Today’s post comes at the invitation of my friend Tracee Persiko who has recently contributed to a book called “Inciting Incidents” where people share stories that have changed their faith and the course of their lives forever. As a part of the book promotion, she has asked some of her fellow bloggers to share their own inciting incidents. I especially enjoyed reading stories from Sonny Lemons and from Carl Jones. You can read more of these stories here. This is one of mine.
It was a cold, December Saturday morning in Ft. Worth, TX. Three and a half years of driving two and a half hours one way to seminary in order to complete a seventy-hour masters degree had come to an end. And on this less than glorious morning, at the age of 27, I was waking up in a motel room with my parents. Yes, I was married, but at this particular point in time, the wheels were rapidly coming off a marriage that seemed like it was over before it ever got started. Not only was I married, but this was my second marriage. It seemed that a life in the ministry, a meager paycheck, family issues, poor communication, and a number of other factors had made the last three years of my life a firestorm of emotions that wasn’t ending well for yours truly.
Back up eight days to the Friday before. I had recently been in Ft. Worth for my last day of classes before finals and I went to buy my wife an anniversary gift. It was at this time I found out rather suddenly that our credit card was maxed out. The discussion of the incident ended with her going to her parents’ house and never coming home. I endured the long, lonely weekend, reluctant to tell my parents what had happened, after all, I was still hoping the situation would rectify itself. The next week, I mustered the strength to get through my last three days of finals, staying in a commuter dorm room on campus. Having completed my finals, here I was in a hotel room with my parents. With my cap and gown all ready to go, what should have been one of the happiest days of my life was anything but.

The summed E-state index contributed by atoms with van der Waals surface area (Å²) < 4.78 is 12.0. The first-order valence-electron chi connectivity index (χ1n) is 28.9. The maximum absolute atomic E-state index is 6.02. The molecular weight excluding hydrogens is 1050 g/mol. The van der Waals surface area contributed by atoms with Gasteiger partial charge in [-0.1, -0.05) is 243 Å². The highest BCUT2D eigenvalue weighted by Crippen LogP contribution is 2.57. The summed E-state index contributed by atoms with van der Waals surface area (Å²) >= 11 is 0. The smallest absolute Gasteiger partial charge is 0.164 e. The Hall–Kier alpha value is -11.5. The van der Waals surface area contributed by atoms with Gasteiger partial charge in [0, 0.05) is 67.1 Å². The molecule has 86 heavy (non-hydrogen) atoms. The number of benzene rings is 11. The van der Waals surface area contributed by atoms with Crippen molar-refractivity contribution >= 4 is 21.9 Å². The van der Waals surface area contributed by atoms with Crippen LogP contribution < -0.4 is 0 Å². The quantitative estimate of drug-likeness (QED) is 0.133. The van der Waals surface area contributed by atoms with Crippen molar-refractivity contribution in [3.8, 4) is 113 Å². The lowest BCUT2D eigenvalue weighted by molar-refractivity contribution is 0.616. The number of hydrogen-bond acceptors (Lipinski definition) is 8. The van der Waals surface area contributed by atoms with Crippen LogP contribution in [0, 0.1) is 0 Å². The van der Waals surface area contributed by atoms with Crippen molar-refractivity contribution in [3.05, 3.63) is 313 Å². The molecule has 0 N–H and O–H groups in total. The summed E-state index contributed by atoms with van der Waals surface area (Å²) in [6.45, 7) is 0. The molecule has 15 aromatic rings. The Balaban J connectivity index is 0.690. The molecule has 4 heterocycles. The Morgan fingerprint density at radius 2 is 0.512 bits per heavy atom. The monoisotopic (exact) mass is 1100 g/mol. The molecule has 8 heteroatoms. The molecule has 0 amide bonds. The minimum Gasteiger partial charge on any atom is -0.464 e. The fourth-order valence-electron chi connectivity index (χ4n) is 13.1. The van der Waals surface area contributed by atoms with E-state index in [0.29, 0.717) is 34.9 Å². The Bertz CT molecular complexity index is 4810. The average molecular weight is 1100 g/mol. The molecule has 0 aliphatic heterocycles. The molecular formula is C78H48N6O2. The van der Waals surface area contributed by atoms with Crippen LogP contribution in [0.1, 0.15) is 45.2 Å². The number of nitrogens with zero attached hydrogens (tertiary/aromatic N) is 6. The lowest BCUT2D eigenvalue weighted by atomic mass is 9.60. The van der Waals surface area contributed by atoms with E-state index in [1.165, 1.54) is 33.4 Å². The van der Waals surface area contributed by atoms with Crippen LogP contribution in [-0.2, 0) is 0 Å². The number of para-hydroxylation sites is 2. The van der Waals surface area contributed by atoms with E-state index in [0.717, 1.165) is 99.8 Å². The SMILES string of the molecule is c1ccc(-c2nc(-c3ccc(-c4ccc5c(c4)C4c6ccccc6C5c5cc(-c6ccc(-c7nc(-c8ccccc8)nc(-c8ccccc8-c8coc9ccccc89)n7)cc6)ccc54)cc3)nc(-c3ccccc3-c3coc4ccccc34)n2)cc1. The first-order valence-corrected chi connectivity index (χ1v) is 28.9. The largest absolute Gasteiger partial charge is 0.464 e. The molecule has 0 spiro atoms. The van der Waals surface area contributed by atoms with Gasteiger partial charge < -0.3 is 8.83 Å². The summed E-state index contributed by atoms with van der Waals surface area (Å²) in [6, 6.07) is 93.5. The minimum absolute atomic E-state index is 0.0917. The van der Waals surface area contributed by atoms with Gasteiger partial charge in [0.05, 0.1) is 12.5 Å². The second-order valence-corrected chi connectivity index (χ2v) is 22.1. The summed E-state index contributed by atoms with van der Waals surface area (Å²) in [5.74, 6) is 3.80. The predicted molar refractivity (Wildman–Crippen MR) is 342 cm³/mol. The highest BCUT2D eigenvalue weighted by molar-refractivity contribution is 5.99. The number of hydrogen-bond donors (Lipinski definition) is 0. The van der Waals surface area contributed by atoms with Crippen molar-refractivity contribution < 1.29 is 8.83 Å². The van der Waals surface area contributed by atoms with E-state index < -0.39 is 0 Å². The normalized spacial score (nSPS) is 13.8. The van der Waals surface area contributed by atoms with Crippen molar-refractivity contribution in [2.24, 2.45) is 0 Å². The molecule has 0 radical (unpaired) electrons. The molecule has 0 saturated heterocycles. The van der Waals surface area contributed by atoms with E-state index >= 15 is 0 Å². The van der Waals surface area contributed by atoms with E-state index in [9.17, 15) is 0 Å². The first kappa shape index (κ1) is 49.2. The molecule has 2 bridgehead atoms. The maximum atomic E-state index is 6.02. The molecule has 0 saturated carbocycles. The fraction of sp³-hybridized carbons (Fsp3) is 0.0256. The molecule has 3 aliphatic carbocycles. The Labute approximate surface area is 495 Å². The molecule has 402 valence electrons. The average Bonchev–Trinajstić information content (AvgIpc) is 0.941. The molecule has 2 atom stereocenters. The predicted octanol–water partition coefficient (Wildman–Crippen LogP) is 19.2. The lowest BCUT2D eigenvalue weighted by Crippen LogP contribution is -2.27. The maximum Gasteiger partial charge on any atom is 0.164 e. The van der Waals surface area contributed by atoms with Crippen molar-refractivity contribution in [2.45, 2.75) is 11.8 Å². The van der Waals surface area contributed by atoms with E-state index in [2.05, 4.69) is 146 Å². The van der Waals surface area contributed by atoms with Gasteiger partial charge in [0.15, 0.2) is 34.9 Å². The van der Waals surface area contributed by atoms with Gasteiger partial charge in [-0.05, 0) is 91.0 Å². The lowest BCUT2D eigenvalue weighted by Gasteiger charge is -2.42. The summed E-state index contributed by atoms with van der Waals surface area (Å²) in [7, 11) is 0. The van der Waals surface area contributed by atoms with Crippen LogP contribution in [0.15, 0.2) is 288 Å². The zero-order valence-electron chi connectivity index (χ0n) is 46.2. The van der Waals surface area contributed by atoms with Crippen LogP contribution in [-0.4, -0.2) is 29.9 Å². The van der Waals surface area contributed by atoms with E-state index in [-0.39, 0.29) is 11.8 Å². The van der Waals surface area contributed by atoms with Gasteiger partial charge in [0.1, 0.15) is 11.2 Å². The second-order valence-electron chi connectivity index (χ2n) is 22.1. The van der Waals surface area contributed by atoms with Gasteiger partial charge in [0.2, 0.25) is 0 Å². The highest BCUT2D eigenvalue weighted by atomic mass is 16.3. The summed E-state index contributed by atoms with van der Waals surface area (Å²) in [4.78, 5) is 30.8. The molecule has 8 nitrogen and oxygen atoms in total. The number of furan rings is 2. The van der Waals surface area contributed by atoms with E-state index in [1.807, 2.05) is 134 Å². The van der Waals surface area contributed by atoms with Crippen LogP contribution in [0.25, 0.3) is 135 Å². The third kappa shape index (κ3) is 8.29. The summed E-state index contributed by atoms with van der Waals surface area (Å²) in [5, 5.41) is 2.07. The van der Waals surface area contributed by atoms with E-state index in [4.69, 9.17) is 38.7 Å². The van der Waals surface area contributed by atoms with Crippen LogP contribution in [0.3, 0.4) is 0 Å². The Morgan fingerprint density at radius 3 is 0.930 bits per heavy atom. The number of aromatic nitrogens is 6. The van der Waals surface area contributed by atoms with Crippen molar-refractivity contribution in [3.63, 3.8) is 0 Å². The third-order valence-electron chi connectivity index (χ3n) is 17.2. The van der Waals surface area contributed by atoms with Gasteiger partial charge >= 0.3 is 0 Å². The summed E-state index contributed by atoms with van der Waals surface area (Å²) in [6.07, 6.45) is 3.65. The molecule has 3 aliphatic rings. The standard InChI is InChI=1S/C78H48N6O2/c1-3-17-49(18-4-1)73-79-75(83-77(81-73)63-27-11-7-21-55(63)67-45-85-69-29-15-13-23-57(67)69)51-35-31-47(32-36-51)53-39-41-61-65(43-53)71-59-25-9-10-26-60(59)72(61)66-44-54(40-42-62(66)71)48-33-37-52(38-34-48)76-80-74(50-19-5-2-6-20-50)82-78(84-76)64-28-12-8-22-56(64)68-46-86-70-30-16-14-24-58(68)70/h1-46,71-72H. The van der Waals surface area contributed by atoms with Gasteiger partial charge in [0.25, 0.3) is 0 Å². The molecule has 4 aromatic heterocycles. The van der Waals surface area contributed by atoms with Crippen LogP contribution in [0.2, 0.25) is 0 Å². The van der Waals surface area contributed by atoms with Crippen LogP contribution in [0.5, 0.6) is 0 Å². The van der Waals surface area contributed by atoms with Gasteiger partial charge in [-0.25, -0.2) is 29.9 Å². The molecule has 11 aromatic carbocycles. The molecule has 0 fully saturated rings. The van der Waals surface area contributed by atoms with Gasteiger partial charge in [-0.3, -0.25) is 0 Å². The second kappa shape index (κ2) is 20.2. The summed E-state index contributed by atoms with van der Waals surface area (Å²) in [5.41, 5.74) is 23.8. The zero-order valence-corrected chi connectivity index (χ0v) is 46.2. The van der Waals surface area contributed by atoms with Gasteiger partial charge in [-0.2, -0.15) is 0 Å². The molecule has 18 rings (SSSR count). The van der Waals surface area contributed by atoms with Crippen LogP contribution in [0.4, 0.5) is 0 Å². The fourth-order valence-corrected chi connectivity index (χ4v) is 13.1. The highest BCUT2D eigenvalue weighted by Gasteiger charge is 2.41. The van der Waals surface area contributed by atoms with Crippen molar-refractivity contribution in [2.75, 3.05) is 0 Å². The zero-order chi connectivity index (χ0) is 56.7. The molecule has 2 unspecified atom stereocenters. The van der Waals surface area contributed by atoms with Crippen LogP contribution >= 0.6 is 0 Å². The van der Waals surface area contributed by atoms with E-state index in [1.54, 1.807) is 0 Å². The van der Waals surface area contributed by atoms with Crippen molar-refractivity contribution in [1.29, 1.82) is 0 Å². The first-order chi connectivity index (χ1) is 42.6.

As I waited my turn in the little motel bathroom, my mind was racing with lots of questions and speculations. I was mournful for a marriage that was over. I wondered if I would ever work in ministry again because my “track record” screamed everything but stability. I wondered if I would be able to stay in my small town where I had been doing ministry for the last five years. I wondered if I would be forced to tuck my tail between my legs and move back in with my parents because I had a masters degree and no job. I wondered how someone who was supposed to have it all together could feel so broken and messed up. I still felt so much hurt and pain from the distrust in our relationship, but at the same time did not want to see the marriage end. I wondered if I would ever see my stepdaughter again. I wondered if my in-laws were spreading rumors about me around town to make it appear that I was somehow worse than I was. So, needless to say, graduation was the last thing on my mind.